To handle a huge ton of pooled money with market risk in hand, it’s a must to have someone who’s a highly qualified expert with decent knowledge in the field, a terrific understanding of the markets, and relevant industry experience. And fund managers are exactly that, and sometimes even more capable professionals. For services, research work, and investments made to beat inflation and achieve the benchmark to generate returns, they charge a certain fee. 

Classes Of Mutual Fund Shares

If you remember your school days, teachers used to shuffle students based on their performance and put them in class-wise. For instance, class A consists of top-performing students, class B with average performers, and above-average performing students, and class C with poor performance. 


In the same way, mutual funds are categorized into 3 classes, namely, Class A, Class B, Class C. Each class has different charges. The higher the charges, the more the risk fund managers take to generate a higher return on investment. If things don’t go as planned by the fund manager, investors end up in losses. Hence, knowing these classes will help you to figure out which class is appropriate for you.  


Class A: Under this class, investors are charged with a front-end sales load. The charges are deducted upfront from your investment. However, they have lower annual costs and lower 12b-1 fees. (12b-1 charges cover the costs for distribution, marketing, fund advertising, and shareholder services).


Class B: Unlike Class A, here the investors pay the back-end sales load or contingent deferred sales load, 12b-1 fees, and other annual costs. There’s no upfront front-end sales charge in Class B. So, the returns you get from your investment, like interest income and capital gains, are all yours. If you are a beginner in mutual fund investment, this class would be a good fit. Moreover, the back-end sales load dwindles if the investor holds his shares in the mutual funds for a long period. The longer you hold the shares, the lesser your back-end load fees.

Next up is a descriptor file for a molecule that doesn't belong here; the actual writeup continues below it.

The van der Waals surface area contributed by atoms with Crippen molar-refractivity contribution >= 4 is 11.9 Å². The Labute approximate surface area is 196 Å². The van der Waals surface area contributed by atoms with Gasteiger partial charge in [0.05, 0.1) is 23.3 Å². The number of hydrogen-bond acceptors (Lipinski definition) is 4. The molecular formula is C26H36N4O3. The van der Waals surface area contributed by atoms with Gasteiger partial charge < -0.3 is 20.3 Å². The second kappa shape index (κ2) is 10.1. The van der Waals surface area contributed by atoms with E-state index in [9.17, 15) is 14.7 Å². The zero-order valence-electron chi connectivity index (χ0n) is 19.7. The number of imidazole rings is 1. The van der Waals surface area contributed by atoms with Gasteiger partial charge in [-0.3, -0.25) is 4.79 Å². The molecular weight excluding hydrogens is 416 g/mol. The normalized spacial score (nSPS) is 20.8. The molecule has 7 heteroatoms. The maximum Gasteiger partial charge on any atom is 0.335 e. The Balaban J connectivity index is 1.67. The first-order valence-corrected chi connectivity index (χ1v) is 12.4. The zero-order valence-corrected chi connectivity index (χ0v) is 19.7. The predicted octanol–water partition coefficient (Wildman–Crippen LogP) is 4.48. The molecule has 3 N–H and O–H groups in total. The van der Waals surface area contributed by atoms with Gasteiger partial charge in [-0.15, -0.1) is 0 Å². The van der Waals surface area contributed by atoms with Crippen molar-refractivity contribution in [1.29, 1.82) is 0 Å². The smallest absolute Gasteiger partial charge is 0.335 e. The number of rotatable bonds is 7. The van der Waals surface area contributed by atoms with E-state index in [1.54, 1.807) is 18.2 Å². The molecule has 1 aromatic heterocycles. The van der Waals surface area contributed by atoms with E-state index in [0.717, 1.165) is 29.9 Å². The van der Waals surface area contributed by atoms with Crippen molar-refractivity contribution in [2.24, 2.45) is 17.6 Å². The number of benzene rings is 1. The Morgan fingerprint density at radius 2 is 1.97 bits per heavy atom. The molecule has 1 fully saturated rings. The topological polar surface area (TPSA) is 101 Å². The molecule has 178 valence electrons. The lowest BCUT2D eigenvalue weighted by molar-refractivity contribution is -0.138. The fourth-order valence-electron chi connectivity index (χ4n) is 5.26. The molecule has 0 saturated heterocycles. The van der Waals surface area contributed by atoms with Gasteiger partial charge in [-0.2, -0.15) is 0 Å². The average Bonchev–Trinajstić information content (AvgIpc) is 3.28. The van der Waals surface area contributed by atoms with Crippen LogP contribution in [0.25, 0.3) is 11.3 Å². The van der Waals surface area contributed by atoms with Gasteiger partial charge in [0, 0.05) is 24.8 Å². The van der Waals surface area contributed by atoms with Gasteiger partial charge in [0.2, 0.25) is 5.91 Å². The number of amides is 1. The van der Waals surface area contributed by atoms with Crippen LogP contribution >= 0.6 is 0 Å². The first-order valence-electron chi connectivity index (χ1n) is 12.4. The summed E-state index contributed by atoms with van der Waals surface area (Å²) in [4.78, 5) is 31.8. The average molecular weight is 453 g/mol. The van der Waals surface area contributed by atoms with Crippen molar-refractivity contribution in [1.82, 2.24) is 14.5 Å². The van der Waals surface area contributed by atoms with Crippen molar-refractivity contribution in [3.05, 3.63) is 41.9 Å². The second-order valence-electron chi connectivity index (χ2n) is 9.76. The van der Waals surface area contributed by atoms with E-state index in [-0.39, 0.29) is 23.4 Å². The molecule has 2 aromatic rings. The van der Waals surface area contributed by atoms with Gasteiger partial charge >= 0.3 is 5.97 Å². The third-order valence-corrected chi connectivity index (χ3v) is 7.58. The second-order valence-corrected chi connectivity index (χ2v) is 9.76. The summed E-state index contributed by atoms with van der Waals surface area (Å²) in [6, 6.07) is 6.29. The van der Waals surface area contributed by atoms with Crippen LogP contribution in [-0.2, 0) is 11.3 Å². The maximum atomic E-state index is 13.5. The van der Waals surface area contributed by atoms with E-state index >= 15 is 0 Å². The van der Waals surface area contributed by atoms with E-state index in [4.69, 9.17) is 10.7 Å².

Class C: This class type is apt for investors who want to redeem their shares in less time period. Under this class, investors are charged the following: annual fee, no front-end load but only a small percent of back-end sales load. However, if the investors hold the share for 1 year, the back-end load is removed too. 

Advantages Of Mutual Funds

While most people know mutual funds as risky, yet, they are the most popular investment avenues for accumulating your money. Here are some of the advantages that you must know before you invest in mutual funds


  • Can start with a small amount: Investors don’t need to have a huge sum of money to invest in mutual funds. One can start small, say, with Rs 500, and invest in the Systematic Investment Plan, also known as SIP. In order to encourage investors to invest in mutual funds, the domestic players are accepting minimal SIP investments starting from Rs 100.   


  • Tax saving option: Everyone wants to save a little tax money, and the best way to do so is by investing in mutual funds schemes like Equity Linked Saving Schemes (ELSS). Investors who invest in the aforementioned mutual fund scheme get a tax deduction of up to Rs 1.5 lakh per annum under Section 80C of the Income Tax Act. ELSS has outperformed other 80C categories like Public Provident Fund, National Saving Certificate, ULIPS, etc.